Stand up for the facts!
Our only agenda is to publish the truth so you can be an informed participant in democracy.
We need your help.
I would like to contribute
If Your Time is short
- The three white, former police officers shown in the post were convicted in separate cases involving the murders of two Black men and a Black boy, and received shorter prison sentences than prosecutors wanted.
- The Black man shown in the post, Michael Thompson, was sentenced to 40 to 60 years in prison for firearms possession by a felon because of past convictions. The conviction for the drug offense led to a 15-year sentence.
A post being shared on Instagram points to racial disparities in the criminal justice system by claiming that white former police officers convicted of killing Black people received significantly shorter prison sentences than a Black man convicted of selling marijuana.
The June 27 post is a collage that shows unidentified mugshots of four people, labeled with a brief description of the crime they committed and the prison sentences they received. Another version of the post on Instagram includes their names.
The post was flagged as part of Facebook’s efforts to combat false news and misinformation on its News Feed. Instagram is owned by Facebook. (Read more about our partnership with Facebook.
The labels on each photo provide little information about the circumstances of the crimes, and in the case of the marijuana conviction, the post leaves out significant context about the charges surrounding the sentence.
One of the mugshots is of former Minneapolis police officer Derek Chauvin, who was sentenced June 25 to 22½ years in prison for the 2020 murder of George Floyd. Chauvin was found guilty of two counts of murder and one count of manslaughter; he was filmed kneeling on Floyd's neck for nine minutes. Prosecutors had sought a 30-year sentence.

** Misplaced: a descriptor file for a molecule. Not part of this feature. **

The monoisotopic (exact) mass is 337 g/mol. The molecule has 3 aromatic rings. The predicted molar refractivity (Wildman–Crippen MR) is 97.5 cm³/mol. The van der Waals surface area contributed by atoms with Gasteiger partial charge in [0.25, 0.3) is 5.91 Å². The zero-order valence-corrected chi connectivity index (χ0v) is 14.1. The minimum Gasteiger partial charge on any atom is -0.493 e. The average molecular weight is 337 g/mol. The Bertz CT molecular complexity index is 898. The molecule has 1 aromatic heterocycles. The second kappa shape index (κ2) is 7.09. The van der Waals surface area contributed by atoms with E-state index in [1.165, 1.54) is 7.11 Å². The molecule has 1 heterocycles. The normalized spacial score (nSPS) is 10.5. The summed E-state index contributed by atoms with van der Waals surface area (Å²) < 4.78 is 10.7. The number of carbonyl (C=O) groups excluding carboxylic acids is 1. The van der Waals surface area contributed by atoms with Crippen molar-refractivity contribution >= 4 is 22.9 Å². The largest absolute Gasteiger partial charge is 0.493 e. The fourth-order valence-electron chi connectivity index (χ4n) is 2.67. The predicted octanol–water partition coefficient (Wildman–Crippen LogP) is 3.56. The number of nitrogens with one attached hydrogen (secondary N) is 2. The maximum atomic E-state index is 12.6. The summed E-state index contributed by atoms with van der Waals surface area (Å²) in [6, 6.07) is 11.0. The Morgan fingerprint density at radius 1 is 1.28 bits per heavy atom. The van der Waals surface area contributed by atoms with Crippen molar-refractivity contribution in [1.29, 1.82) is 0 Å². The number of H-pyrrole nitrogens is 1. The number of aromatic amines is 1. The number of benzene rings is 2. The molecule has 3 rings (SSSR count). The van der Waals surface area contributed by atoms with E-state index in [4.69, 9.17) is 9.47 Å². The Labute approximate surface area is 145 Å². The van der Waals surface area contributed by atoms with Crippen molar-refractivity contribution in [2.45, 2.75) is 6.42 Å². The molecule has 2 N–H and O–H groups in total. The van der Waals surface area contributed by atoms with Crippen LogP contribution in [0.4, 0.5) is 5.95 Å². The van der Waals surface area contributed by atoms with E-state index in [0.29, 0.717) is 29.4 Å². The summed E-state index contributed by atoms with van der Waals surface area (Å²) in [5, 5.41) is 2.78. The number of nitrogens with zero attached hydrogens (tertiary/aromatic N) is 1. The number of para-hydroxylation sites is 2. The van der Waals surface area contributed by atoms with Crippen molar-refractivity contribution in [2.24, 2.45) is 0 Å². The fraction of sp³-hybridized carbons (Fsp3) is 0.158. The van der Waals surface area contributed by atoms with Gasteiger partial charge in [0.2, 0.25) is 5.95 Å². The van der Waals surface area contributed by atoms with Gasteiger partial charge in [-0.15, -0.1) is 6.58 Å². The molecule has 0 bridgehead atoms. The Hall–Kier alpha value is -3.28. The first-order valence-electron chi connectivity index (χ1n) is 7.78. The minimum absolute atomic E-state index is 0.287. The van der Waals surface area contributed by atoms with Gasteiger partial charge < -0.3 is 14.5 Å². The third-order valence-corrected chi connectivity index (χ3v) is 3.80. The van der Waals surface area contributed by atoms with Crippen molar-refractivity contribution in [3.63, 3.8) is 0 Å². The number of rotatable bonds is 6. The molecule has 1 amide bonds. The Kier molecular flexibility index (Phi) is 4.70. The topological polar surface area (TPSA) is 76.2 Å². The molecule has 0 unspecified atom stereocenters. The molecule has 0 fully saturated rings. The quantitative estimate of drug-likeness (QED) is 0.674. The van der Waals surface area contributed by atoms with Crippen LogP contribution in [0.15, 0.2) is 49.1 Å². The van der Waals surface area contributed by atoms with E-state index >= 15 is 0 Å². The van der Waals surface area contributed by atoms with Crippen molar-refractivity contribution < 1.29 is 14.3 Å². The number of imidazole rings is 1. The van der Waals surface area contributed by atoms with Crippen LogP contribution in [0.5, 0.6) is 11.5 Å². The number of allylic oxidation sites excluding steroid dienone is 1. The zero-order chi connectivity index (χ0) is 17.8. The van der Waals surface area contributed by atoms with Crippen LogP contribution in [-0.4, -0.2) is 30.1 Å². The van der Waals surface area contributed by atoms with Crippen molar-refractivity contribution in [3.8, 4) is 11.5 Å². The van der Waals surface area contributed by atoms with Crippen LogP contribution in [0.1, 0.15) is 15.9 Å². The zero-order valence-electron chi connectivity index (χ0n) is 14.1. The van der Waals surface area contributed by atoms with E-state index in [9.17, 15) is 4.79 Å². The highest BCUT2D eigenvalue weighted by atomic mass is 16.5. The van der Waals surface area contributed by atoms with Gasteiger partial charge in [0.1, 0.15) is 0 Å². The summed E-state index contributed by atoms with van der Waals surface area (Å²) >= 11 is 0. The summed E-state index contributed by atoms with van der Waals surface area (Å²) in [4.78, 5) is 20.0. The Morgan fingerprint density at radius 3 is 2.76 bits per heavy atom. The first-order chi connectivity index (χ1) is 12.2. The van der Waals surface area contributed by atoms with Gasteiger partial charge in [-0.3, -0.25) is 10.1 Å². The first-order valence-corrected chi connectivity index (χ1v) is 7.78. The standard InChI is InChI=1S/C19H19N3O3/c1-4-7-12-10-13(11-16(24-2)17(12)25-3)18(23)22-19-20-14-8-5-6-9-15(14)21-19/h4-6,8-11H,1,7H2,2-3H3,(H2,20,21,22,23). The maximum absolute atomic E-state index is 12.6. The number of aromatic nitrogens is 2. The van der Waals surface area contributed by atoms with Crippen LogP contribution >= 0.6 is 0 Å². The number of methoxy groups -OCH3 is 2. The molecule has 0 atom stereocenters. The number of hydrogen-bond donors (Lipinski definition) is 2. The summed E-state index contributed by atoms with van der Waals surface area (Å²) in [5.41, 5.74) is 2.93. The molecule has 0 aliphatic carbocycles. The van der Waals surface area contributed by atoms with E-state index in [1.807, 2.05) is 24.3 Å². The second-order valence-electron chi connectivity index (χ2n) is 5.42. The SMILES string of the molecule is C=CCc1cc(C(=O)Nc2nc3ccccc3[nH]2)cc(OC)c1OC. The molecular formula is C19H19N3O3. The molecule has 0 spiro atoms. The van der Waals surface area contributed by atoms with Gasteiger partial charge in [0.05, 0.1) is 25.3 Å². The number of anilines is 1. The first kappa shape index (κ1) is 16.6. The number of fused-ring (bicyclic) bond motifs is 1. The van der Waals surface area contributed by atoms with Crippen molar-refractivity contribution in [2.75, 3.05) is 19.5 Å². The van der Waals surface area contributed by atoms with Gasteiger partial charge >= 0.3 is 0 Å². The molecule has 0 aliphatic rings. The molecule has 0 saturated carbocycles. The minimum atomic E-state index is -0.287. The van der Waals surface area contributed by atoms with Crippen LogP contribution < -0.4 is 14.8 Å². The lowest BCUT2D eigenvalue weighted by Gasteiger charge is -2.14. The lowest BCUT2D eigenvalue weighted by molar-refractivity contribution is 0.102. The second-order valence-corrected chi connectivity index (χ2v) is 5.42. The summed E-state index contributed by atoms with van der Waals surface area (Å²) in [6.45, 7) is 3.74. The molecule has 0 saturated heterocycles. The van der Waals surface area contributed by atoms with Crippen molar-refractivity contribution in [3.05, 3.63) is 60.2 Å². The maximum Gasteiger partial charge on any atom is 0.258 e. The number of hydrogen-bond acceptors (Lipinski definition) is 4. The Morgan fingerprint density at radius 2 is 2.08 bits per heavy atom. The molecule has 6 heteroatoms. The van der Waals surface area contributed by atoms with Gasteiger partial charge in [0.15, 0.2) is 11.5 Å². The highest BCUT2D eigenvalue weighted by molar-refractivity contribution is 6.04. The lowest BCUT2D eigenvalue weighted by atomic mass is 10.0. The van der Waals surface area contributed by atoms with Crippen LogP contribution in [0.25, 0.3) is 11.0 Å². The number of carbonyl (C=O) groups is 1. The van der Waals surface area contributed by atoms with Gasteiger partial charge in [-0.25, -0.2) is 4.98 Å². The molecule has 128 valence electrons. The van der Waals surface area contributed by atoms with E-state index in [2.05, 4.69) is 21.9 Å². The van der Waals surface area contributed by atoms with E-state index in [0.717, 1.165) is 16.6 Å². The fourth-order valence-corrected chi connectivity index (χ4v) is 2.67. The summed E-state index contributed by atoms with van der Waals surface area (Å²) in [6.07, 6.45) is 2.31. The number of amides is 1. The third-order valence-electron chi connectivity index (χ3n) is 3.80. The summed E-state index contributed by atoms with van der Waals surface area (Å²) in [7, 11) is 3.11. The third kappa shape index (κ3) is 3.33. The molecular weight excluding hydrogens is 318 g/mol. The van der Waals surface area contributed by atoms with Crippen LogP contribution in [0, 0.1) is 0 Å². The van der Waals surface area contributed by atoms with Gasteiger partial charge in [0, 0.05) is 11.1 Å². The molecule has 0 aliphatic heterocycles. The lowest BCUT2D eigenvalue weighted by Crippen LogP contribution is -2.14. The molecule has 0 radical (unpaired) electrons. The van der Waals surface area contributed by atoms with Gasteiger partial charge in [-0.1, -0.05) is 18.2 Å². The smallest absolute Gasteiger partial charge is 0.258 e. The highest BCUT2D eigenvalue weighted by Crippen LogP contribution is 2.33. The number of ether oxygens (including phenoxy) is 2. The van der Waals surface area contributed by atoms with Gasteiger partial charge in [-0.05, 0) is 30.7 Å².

Another mugshot is of former Chicago police officer Jason Van Dyke, with the post saying he received six years in prison for murdering a Black boy. Van Dyke was sentenced in 2019 to nearly seven years in prison after being found guilty of second-degree murder and 16 counts of aggravated battery in the 2014 death of 17-year-old Laquan McDonald.
Van Dyke shot McDonald 16 times after the teen walked away from an encounter with police officers, according to the Associated Press. Van Dyke arrived on scene after other officers had stopped McDonald and, within seconds, fired his weapon. Prosecutors had sought an 18- to 20-year prison sentence for Van Dyke.
The third mugshot is of former Dallas police officer Amber Guyger, who was sentenced by a jury to 10 years in prison in 2019, for the murder of 26-year-old Botham Jean. Guyger was off duty when she entered Jean's apartment thinking it was her own and mistook Jean for a home invader, according to The New York Times. She pulled out her service weapon and fatally shot Jean. Prosecutors had sought a 28-year prison sentence.
The fourth mugshot is of Michael Thompson, a Black man, who was sentenced to up to 60 years in prison after being convicted of selling 3 pounds of marijuana in Michigan to a police informant in 1994.